Username and Password Security Tips

In an increasingly complex online world, Great Western Bank (GWB) is always striving to do their part to protect our customers, from online banking attacks. Below are some quick tips from GWB’s Information Security Team to keep in mind that you can do to protect yourself and your family.

Username Best Practices

  • Don’t use your email as a username.
  • Avoid user names that are too simple, similar to someone else or just your name.
  • Create a user name that is non-identifiable but not so complex you can’t remember.
  • Use a minimum of 10 or more characters including uppercase and lowercase letters, numbers and special characters. Some websites will have their own requirements.
  • Avoid using your social security number, specific dates tied to your identity i.e. birth date, your full name or parts of your address or phone number.
  • Use different user names for different online accounts.
  • Don’t choose a username that gives clues to your passwords such as a series of numbers/letters or the first part of a two-part phrase, such as knock-knock or starlight.
  • DO choose a username that’s appropriate for the type of account, i.e., business, social or personal.

Password Best Practices

  • Complexity: One of the first things to focus on is password complexity. Strong passwords are long, the more characters you have the stronger the password. Strive for a minimum of 14 characters in your password. In addition, we highly encourage the use of passphrases, passwords made up of multiple words. Examples include “It’s time for vacation” or “block-curious-sunny-leaves”. Passphrases are both easy to remember and type, yet meet the strength requirements. Poor, or weak, passwords have the following characteristics:
    • Contain eight characters or less.
    • Contain personal information such as birthdates, addresses, phone numbers, or names of family members, pets, friends, and fantasy characters.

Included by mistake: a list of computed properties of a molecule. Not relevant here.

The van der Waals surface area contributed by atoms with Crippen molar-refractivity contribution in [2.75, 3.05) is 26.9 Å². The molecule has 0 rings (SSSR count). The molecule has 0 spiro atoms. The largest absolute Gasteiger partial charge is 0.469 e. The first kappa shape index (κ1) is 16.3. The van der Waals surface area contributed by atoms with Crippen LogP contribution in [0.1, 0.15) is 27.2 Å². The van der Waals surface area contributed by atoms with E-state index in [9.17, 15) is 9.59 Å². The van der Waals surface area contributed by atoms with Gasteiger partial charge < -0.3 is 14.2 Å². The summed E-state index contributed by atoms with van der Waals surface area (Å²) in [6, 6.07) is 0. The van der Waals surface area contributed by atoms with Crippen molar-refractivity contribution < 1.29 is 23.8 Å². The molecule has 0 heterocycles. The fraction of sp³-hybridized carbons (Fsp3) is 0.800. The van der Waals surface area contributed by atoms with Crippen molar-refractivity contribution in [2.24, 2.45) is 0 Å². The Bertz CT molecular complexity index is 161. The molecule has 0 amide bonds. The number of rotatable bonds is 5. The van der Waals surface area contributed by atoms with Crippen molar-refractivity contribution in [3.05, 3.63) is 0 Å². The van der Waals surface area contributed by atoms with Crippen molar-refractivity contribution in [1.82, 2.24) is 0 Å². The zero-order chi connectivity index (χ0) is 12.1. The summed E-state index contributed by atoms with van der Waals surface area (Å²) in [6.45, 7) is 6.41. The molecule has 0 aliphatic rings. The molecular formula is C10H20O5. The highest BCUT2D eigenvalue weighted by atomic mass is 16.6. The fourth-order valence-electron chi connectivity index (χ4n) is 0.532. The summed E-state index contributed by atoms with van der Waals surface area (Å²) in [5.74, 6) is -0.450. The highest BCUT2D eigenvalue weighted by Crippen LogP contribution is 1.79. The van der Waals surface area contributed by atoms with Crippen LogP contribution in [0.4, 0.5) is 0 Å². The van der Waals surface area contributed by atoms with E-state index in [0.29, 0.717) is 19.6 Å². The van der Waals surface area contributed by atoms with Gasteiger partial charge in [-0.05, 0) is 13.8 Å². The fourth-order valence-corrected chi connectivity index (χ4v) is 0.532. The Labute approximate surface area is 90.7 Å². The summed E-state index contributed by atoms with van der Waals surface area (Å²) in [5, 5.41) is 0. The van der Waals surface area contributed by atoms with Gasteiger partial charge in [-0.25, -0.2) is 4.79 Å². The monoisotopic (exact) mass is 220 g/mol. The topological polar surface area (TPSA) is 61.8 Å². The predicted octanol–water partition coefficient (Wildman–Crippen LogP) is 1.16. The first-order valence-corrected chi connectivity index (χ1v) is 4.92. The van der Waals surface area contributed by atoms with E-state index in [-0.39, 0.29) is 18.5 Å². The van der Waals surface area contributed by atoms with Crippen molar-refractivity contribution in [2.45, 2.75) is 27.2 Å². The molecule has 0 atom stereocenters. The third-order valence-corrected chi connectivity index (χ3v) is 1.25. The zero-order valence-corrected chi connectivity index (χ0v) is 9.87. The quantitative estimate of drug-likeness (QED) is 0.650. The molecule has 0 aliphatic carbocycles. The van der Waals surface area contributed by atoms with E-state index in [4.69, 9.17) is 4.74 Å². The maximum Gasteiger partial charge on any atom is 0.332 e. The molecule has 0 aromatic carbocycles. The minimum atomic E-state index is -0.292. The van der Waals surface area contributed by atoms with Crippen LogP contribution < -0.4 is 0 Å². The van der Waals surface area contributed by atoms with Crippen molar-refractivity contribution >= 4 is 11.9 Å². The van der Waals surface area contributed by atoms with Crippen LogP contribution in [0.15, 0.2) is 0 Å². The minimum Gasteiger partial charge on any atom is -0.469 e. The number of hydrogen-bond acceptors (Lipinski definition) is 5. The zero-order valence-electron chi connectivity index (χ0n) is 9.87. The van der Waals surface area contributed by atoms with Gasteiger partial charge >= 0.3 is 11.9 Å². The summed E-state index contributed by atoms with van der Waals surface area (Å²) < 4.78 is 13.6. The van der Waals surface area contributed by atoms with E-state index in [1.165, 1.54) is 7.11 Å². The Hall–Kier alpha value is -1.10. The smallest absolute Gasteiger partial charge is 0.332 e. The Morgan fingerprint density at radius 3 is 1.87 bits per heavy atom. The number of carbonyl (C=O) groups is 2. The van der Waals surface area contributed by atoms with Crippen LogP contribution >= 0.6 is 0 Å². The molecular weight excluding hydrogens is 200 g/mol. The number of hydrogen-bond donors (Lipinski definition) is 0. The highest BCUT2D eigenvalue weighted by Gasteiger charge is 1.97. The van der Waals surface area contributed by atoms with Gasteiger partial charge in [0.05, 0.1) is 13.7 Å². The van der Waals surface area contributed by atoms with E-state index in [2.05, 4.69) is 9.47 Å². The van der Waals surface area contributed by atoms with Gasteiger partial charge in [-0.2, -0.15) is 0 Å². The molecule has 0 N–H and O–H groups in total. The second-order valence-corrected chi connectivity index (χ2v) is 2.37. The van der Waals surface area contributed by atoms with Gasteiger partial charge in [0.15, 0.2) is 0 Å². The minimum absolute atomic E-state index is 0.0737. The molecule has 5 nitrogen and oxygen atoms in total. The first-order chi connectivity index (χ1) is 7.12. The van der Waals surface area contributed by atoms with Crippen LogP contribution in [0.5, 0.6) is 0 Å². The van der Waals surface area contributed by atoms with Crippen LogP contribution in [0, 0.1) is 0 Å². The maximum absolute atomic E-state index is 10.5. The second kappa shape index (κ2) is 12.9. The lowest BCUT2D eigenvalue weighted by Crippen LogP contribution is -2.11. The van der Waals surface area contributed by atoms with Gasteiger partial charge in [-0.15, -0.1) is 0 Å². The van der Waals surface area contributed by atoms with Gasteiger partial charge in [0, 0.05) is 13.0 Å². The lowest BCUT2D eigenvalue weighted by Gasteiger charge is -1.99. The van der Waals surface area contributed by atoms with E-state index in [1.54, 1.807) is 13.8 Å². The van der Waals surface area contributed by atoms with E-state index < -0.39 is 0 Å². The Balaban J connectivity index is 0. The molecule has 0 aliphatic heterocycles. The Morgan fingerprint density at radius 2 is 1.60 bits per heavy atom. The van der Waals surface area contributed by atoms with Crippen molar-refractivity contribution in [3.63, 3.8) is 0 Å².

• Contain number patterns such as aaabbb, qwerty, zyxwvuts, or 123321.
    • Are some version of “Welcome123” “Password123” “Changeme123”
  • Sharing: This is a dangerous practice! Once a password is shared, you lose accountability, you cannot track who did what because people have shared accounts. In addition, once a password is shared it may become more shared then expected, including with unethical individuals.
  • Dual Use: Using the same password for multiple accounts should be limited to non-critical accounts only, if at all. If your Facebook, Flickr and Blog commentary passwords are the same, that is perhaps acceptable risk. What is not acceptable is your Flickr login and password being the same as your work or online banking login and password.
  • Public Computers: Do not log into confidential networks from public computers, such as at an internet cafe, hotel lobby or airport terminal. These computers may be infected or at the very least residing on compromised networks. Only authenticate on trusted systems you control.
  • Phishing: No one should ever ask you for your password. If someone asks for a password assume they are an attacker.
  • Owned: Most compromised passwords happen from keystroke logging malware, not brute forcing. If you truly want to protect your passwords, then protect your computer from getting infected!

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